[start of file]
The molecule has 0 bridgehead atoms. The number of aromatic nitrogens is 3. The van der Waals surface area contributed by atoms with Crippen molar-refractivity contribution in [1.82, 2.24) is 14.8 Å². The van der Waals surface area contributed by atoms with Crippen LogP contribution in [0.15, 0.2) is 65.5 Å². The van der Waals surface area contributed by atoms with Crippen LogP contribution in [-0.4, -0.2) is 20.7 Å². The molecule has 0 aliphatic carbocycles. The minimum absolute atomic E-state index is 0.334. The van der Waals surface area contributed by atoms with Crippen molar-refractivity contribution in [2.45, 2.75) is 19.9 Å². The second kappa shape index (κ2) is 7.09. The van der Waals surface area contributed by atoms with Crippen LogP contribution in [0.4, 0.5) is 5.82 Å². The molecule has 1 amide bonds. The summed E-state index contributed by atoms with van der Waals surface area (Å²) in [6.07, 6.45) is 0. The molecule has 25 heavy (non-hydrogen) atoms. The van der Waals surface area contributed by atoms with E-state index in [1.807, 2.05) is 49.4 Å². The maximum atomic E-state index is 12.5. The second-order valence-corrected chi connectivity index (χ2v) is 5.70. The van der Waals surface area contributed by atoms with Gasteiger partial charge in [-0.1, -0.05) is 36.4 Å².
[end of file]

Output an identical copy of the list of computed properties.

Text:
The molecule has 0 bridgehead atoms. The number of aromatic nitrogens is 3. The van der Waals surface area contributed by atoms with Crippen molar-refractivity contribution in [1.82, 2.24) is 14.8 Å². The van der Waals surface area contributed by atoms with Crippen LogP contribution in [0.15, 0.2) is 65.5 Å². The van der Waals surface area contributed by atoms with Crippen LogP contribution in [-0.4, -0.2) is 20.7 Å². The molecule has 0 aliphatic carbocycles. The minimum absolute atomic E-state index is 0.334. The van der Waals surface area contributed by atoms with Crippen molar-refractivity contribution in [2.45, 2.75) is 19.9 Å². The second kappa shape index (κ2) is 7.09. The van der Waals surface area contributed by atoms with Crippen LogP contribution in [0.4, 0.5) is 5.82 Å². The molecule has 1 amide bonds. The summed E-state index contributed by atoms with van der Waals surface area (Å²) in [6.07, 6.45) is 0. The molecule has 25 heavy (non-hydrogen) atoms. The van der Waals surface area contributed by atoms with E-state index in [1.807, 2.05) is 49.4 Å². The maximum atomic E-state index is 12.5. The second-order valence-corrected chi connectivity index (χ2v) is 5.70. The van der Waals surface area contributed by atoms with Gasteiger partial charge in [-0.1, -0.05) is 36.4 Å².